A woman who was considering abortion after a pregnancy resulting from rape agreed to a free ultrasound at a pregnancy center:

She was blinking. She was just hanging out, looking around, sucking on her thumb. … It was so realistic, so lifelike. It looks like you can just reach right in there and pick up the baby.

I know they have a heartbeat at 4 to 6 weeks, but it still doesn’t feel as real to you until you see a human. It amazed me.

She kept her baby.

“I never thought I could love or bond with a child [who] was conceived under such horrible circumstances, but that’s where we don’t give God enough credit,” Oliver said. “I look at her, and I don’t even see him. She’s beautiful and perfect.” (9)

Another crisis pregnancy center worker recalls a woman who came running into the pro-life center sobbing after a Planned Parenthood worker accidentally allowed her to see the ultrasound screen before her abortion. Immediately upon seeing her baby on the screen, the woman knew she could not go through with the abortion and sought refuge in the pro-life clinic (10).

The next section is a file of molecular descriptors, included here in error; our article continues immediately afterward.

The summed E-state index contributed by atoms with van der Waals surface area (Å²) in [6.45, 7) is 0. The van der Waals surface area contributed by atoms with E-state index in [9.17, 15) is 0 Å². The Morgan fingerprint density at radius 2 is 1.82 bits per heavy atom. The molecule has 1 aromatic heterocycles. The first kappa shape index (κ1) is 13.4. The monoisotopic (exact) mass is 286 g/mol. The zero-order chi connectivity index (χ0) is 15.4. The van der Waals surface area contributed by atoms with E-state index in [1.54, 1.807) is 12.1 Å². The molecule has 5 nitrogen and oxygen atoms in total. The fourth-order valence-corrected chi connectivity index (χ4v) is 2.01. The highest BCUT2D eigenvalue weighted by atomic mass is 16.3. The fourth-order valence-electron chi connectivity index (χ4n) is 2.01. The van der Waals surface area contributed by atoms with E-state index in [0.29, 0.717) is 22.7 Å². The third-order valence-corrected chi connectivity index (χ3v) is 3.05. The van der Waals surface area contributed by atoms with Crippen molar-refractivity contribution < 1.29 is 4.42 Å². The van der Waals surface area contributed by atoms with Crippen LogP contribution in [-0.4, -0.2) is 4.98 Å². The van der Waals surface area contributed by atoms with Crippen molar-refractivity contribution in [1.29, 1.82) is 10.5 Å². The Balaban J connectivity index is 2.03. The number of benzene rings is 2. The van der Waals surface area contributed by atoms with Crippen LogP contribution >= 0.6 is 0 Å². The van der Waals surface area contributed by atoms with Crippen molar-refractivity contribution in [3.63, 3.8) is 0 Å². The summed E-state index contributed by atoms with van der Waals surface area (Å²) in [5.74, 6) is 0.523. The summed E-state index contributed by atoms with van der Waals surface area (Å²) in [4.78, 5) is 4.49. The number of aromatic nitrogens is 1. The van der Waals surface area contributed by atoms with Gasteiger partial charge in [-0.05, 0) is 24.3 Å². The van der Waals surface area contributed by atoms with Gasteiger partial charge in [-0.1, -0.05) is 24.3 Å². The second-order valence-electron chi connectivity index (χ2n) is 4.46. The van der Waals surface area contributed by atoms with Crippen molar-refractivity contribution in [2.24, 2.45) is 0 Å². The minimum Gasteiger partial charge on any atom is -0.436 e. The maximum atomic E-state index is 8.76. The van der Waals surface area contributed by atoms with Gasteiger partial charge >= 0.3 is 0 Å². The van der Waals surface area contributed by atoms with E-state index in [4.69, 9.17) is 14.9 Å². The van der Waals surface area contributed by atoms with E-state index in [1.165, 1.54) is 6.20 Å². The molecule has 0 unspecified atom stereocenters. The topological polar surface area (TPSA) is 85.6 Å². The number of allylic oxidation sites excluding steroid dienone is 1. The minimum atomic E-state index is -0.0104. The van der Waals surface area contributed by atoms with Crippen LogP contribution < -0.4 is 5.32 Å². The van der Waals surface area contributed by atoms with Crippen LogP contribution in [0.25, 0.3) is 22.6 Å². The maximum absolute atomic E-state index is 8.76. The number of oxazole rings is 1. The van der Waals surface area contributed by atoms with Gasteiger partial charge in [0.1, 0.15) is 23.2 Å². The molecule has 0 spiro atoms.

On November 2, 2012 the organization 40 Days for Life, which arranges prayer campaigns and protests outside abortion clinics, told the following story:

A woman had made the long drive from another county for an abortion appointment. She was one of the first to arrive that day, walking past the vigil participants and into the building.

As she was leaving, the volunteers noted that she might have been inside long enough for the abortion. They also noted that she was crying, so one of them asked her, “Is there anything I can do to help?”

“I couldn’t do it,” the woman said. “They were doing an ultrasound, so I asked if I could see it. At first they refused, telling me ‘you don’t really want to see it.’ But I insisted ‘yeah, I do want to see it, because if I can see it … maybe I won’t do it.’”

She was right. Once she saw her nine week baby on the ultrasound screen, she knew that she couldn’t go through with the abortion. (11)